The more we learn about ancient humans, the less we seem to know. Recent archaeological discoveries of ancient civilizations have upended our theoretical timelines of human evolution, and we've found the other known species of humans, Neanderthals and Denisovans, had a much larger role in our genetic story than previously thought. According to a paper published in PLOS ONE by a team of Australian archaeologists, now another mysterious culture has been discovered. The archaeologists say that tools and animal hides discovered in a cave in Indonesia belonged to a primitive, ancient culture, and might be evidence of a "distinct human species" that called the area home some 50,000 years ago.
The cave, called Leang Burung, sits on the island of Sulawesi in southern Indonesia. It was discovered and first excavated in 1975, and the artifacts found were seen as evidence modern humans' arrival to the area between 25,000 and 34,000 years ago. The new findings suggest something different. Dr. Adam Brumm of Griffith University's Australian Research Centre for Human Evolution specifies:
We have uncovered archaeological evidence for an ancient population of "Ice Age" hunter-gatherers that inhabited Leang Burung 2 rock-shelter around 50,000 years ago.
Dr. Brumm says that early modern humans were creating cave art in nearby sites by 40,000 years ago, which suggests that the newly discovered ancient culture arrived on Sulawesi before the Ice-Age cave painting culture did. The inhabitants of Leang Burung were much more primitive than the known early humans of the time. Based on this, Brumm says, "the first inhabitants of this site may not only have been members of a different culture but also a distinct human species."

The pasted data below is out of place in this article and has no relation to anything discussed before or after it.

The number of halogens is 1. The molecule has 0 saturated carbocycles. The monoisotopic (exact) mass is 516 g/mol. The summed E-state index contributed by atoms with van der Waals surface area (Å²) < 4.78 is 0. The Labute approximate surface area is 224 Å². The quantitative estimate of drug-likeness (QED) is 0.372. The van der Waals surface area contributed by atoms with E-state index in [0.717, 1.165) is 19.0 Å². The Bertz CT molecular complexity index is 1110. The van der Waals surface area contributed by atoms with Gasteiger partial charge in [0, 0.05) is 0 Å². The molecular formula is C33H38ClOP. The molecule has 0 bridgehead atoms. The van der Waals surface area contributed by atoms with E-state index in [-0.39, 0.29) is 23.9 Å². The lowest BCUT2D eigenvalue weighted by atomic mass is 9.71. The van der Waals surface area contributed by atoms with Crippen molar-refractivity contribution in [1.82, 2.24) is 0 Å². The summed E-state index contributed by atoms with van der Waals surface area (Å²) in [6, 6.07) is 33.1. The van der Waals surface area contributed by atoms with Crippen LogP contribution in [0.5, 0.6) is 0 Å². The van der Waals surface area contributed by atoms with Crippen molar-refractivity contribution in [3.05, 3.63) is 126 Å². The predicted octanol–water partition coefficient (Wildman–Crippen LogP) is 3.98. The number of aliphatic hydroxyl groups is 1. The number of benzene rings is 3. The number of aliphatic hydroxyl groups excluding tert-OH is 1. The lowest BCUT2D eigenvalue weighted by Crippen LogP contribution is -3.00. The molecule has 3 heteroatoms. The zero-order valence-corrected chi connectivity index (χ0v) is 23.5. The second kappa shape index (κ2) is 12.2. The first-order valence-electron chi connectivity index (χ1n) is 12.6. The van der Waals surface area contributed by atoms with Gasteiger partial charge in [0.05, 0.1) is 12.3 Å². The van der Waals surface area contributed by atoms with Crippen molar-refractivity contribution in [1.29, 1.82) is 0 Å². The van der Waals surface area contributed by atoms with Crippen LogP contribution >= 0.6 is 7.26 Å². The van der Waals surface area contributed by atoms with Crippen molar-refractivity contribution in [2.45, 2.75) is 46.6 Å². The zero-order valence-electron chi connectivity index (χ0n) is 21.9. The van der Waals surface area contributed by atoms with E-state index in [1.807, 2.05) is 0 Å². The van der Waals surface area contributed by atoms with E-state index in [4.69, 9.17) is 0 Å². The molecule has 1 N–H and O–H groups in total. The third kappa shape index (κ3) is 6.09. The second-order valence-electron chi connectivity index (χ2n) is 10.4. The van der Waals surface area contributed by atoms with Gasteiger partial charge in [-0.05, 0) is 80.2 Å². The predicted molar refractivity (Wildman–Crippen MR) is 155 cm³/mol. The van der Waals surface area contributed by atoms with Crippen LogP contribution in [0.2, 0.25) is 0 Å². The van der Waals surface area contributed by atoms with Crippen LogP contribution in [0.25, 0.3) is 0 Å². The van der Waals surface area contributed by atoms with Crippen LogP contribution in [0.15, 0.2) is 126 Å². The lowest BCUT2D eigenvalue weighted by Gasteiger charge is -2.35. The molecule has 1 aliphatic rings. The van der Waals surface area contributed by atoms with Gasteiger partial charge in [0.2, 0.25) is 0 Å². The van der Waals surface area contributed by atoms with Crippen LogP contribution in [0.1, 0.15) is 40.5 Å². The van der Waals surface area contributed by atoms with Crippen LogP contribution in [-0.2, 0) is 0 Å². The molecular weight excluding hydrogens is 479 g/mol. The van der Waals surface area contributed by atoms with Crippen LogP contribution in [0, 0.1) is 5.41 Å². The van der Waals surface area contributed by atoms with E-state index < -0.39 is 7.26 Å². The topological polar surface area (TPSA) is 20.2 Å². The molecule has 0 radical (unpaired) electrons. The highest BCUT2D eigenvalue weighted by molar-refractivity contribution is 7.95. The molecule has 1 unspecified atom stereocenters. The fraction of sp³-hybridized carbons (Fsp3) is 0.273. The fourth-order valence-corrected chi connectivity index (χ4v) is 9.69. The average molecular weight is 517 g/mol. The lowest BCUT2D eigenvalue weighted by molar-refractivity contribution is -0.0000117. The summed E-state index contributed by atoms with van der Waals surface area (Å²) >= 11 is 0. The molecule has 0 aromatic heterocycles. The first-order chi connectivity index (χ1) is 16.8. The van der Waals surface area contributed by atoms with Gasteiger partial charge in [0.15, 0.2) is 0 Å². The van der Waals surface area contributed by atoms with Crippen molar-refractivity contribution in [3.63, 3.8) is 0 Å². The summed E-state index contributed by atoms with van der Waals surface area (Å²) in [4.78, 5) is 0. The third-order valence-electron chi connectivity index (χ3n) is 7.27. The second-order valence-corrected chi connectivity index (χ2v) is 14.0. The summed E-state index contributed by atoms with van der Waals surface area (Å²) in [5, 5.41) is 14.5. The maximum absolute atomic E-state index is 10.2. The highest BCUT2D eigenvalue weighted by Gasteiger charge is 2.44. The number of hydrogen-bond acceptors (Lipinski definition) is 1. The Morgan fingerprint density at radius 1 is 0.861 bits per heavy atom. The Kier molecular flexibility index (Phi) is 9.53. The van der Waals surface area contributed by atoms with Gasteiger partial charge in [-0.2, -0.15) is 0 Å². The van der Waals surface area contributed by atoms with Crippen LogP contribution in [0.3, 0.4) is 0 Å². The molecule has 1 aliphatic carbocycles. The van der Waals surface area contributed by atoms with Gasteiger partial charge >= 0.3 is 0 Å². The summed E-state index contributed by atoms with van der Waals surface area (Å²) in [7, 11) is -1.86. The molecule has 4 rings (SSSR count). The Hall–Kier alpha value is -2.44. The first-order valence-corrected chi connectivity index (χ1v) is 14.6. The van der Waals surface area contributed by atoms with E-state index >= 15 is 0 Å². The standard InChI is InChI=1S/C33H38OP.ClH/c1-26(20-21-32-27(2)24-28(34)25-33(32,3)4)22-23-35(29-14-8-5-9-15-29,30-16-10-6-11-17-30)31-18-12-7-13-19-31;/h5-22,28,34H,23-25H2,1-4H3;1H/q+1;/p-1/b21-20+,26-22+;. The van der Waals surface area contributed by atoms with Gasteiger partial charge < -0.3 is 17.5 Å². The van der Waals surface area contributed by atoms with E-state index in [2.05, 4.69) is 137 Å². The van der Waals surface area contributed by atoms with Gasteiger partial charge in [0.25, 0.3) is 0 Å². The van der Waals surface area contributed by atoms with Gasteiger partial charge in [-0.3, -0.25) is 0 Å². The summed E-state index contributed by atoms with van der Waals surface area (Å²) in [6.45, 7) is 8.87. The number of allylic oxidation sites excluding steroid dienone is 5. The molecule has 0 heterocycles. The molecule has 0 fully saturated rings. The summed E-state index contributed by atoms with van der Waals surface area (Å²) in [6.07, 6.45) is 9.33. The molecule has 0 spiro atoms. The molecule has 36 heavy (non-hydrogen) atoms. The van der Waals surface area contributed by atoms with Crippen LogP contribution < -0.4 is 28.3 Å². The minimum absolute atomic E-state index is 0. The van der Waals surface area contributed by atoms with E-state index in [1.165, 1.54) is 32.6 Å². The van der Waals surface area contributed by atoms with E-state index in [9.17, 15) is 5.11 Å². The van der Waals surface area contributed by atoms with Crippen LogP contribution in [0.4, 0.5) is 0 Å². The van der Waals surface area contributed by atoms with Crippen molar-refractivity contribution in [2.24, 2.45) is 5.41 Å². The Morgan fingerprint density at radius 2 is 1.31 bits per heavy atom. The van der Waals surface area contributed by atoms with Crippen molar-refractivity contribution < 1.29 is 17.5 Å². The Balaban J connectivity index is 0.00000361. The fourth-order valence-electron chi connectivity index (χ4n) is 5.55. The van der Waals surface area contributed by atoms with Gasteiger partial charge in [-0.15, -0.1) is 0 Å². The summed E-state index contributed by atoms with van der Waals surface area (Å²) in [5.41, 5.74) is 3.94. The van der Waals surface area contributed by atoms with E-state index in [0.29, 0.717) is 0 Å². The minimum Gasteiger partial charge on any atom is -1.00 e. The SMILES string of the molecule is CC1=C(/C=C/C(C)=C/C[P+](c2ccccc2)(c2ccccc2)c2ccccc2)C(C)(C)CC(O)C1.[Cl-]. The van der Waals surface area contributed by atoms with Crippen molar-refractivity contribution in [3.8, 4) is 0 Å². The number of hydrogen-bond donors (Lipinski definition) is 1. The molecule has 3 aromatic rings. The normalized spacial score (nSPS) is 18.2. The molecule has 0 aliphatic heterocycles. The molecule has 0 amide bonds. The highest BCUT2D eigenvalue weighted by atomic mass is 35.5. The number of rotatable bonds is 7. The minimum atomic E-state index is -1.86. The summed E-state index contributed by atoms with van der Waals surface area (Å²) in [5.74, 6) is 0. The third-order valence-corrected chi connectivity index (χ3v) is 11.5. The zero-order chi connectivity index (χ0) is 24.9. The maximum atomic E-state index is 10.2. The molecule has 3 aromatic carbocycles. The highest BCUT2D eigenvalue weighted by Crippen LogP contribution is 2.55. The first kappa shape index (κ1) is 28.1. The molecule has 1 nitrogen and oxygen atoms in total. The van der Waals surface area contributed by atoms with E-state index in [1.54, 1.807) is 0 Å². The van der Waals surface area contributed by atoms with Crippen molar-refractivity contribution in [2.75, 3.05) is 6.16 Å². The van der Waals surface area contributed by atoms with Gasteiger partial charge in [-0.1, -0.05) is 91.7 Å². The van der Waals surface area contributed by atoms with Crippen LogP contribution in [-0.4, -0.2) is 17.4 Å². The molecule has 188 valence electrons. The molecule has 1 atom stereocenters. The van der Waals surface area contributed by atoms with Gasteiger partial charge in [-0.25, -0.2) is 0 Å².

What that species may be is unclear. Sulawesi was one of the last stops before Australia on the road of human migration, and there were many different species and subspecies of hominins that journeyed across the chain of islands over the course of millennia. The island sits to the north of Flores, where the ancient race of "hobbits" were discovered, and recent research suggests that the mysterious Denisovan hominins made their way to Australia, where they bred with early humans, via the same route.
The archaeologists have not yet reached the bottom layers of sediment and they say that with further excavation they may find evidence of even older civilizations.
The researchers are quick to say that, while they believe that this is evidence of a separate human species, it may be that these artifacts belonged to the same Ice-Age cave artists that were previously discovered in the area, or it could be another group of early humans. Adam Brumm says:
It is now known that Homo Sapiens evolved in Africa at least 300,000 years ago and that an early population of our species had spread out of Africa (into Israel) by 200,000 years ago, and possibly even made it much further east.
Whatever culture it was, it's another look into the fascinating and mysterious path our ancestors and ancient relatives took, and yet another example of how limited our knowledge of the past really is.